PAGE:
Altron Fintech index shows SA’s incur, manage micro-finance debt better than before Covid-19

Dr Roelof Botha is the economic advisor to the Optimum Investment Group and the brains behind the Altron Fintech Household Financial Resilience Index. Dr Botha joined BizNews contributor Bronwyn Nielsen to discuss the index, the purpose of which is to assess the state of micro-lending in South Africa from the perspective of the ability of borrowers to repay their loans. ”If one looks at micro financing in South Africa, if you can extend access to finance to relatively poor households – who have some source of revenue – then it stands to reason that you can expedite expenditure and productivity. Many of these Altron Fintech customers actually use these loans for working capital, to buy welding rods and fuel for the bakkie, so that they can get out to site and build houses. It plays an invaluable role,” says Roelof. – Jarryd Neves

Dr Roelof Botha on what the data shows on credit in SA and the ability to pay it back:

If one looks at micro-finance in South Africa, if you can extend access to finance to relatively poor households (who have some form of source of revenue), then it stands to reason that you can expedite expenditure [and] productivity – because many of these Altron Fintech customers (which are the micro-finance institutions) actually use these loans for working capital, to buy welding rods [and] fuel for their bakkies, so that they can get out to site and build houses. It plays an invaluable role in allowing economic activity to flourish, especially in informal areas.

On the advantages of micro-financing institutions:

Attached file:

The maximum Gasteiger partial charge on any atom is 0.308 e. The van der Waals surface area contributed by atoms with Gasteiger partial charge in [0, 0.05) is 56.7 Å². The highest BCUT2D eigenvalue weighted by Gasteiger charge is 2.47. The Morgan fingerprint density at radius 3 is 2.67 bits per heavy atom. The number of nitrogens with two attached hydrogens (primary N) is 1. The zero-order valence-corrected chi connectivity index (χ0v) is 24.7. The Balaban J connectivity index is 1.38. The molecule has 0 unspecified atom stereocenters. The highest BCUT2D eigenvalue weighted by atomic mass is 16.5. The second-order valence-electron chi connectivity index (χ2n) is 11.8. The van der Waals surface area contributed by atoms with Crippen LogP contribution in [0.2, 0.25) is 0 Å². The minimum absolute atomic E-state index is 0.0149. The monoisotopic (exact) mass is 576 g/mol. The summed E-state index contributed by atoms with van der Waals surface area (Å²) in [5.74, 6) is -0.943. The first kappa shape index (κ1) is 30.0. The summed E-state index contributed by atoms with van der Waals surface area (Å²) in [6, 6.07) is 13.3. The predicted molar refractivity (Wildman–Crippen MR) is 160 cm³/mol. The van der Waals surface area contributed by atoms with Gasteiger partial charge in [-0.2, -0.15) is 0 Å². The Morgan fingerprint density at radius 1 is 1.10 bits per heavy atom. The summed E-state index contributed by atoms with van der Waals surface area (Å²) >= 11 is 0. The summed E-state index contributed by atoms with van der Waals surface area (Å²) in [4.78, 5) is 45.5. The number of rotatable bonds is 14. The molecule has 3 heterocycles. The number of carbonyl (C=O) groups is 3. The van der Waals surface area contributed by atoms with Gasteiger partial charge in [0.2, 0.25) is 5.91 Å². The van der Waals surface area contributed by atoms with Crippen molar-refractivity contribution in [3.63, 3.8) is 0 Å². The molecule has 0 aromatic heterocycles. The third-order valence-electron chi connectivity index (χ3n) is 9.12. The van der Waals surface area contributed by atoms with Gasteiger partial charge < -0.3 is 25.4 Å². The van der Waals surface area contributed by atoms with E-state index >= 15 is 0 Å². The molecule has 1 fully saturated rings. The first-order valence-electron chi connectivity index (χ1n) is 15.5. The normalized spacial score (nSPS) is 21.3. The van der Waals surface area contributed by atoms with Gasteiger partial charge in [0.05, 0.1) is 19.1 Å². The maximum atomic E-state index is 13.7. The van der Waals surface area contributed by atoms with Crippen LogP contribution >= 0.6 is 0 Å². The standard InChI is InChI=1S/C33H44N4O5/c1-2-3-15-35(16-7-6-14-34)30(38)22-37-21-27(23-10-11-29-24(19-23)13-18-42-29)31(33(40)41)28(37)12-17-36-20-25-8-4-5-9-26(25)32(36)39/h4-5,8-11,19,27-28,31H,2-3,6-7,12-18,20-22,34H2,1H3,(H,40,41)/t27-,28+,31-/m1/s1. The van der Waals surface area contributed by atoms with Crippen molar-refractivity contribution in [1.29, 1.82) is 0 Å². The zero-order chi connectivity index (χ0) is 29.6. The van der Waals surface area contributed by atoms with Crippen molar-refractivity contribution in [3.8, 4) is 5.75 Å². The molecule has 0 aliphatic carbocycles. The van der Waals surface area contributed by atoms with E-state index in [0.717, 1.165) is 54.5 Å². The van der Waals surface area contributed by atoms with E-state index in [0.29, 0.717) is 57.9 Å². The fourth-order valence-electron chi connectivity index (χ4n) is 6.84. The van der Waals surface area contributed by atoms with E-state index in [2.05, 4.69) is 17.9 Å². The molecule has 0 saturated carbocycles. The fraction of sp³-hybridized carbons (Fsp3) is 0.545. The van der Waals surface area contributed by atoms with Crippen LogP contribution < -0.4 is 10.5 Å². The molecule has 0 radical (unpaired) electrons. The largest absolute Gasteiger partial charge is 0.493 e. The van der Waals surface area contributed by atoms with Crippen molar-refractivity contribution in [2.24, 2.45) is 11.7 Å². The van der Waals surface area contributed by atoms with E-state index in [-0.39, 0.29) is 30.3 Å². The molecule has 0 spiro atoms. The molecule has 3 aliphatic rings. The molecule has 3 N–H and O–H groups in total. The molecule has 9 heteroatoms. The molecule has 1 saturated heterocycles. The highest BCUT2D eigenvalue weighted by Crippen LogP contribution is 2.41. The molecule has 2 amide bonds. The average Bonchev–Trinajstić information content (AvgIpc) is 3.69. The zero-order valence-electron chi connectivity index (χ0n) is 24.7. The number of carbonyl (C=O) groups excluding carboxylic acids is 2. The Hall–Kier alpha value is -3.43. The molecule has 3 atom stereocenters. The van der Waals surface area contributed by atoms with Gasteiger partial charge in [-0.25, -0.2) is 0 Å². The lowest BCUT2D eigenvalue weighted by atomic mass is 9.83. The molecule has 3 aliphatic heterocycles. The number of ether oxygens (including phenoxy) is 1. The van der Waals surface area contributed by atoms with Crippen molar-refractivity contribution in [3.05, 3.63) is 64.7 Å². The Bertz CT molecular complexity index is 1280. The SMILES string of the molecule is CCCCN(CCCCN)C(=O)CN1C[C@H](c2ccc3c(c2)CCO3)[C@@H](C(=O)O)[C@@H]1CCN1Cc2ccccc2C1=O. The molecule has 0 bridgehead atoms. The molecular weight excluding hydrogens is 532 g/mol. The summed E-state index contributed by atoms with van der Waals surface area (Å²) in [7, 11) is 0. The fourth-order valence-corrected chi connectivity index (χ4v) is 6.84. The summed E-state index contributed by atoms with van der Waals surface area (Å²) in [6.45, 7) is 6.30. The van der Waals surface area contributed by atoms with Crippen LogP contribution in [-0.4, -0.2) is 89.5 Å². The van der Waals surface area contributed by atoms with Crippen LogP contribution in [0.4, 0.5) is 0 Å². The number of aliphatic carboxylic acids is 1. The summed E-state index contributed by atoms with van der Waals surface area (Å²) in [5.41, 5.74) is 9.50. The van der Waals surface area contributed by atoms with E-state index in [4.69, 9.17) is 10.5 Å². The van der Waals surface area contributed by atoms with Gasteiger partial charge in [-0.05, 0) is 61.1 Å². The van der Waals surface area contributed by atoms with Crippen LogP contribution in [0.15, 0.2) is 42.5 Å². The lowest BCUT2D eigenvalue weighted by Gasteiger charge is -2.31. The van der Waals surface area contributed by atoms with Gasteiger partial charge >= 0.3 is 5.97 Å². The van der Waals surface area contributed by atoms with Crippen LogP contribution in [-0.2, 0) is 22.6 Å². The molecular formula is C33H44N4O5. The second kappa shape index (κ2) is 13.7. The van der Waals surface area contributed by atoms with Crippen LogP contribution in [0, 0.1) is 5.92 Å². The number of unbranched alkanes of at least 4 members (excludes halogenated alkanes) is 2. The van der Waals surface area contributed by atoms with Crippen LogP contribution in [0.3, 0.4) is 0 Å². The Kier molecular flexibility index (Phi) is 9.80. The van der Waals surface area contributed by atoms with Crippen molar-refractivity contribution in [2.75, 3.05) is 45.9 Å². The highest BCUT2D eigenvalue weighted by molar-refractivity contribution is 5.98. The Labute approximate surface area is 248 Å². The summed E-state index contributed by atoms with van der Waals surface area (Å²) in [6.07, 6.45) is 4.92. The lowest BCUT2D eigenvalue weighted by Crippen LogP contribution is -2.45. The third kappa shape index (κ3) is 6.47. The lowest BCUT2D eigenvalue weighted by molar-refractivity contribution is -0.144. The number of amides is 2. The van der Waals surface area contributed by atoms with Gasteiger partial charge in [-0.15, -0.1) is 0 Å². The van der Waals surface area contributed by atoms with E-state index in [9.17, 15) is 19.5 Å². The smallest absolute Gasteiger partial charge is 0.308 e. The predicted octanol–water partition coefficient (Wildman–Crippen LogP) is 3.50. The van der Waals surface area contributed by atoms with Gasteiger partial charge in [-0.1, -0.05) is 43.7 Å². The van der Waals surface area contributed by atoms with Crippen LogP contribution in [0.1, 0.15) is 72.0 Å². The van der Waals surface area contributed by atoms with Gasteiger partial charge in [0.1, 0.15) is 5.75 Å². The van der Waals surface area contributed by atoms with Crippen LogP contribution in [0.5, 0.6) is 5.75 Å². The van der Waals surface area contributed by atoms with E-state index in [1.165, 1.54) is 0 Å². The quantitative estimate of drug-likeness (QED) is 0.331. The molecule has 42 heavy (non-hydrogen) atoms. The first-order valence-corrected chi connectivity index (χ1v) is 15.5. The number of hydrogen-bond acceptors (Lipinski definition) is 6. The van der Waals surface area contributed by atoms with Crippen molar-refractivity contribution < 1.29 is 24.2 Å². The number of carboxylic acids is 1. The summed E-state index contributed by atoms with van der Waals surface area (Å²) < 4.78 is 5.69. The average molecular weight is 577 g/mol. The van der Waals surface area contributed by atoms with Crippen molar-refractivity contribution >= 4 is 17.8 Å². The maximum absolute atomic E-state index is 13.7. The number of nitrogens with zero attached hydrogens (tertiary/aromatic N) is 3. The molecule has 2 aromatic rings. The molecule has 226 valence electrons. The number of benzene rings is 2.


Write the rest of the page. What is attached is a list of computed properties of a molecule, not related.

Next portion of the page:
The advantage of the micro-finance institutions is that they have an intimate relationship with their customers. In the formal banking sector your interface is a computer. I don’t know when last you tried to see a bank manager; it’s almost impossible. I must tell the [listeners/readers] that an institution like the MasterCard Foundation is actively involved in financing and monitoring progress, with financial inclusion for lower income groups all over the world – in all developing countries.

In India, they’re actually moving to a scenario where they want another tier of financial intermediation. At the bottom end, you have your micro-finance institutions as we know them – some of whom are not operating within the law, which obviously should be prevented. Then you have your formal banking sector. Somewhere in between – and many countries, including South Africa – it is really difficult for many smaller businesses (and even individuals) to access credit. What they are looking at is a, sort of, Premier League for micro-finance institutions, where you’re actually building this ladder of upward mobility, with regard to financial inclusion, rung by rung. I think that’s a brilliant idea.

On governance and regulations around micro-financing:

I cannot speak on behalf of Altron Fintech, [but] what I do know is that they’re only in the market for those micro-finance institutions that are registered with the National Credit Regulator. All the software that that you find at these registered micro-finance institutions, comply with every single requirement of the National Credit Regulator. The person [that] applies for a loan must have a regular source of income – it must be proven and all the checks and balances are in place. We are talking about a regulated, formal industry.

You need to have a composite indicator which looks at other sources of revenue, [rather] than just salaried revenue. There are many sources of revenue for medium South African households, indirectly and directly. You’ve got dividends, you’ve got capital gains. I know of many people [who] go out to auctions [and] buy anything from tractors to sheep to bicycles and then sell it for a profit. We’ve covered our bases. We’ve got 20 different indicators, most of which are a basis of either current or future revenue.

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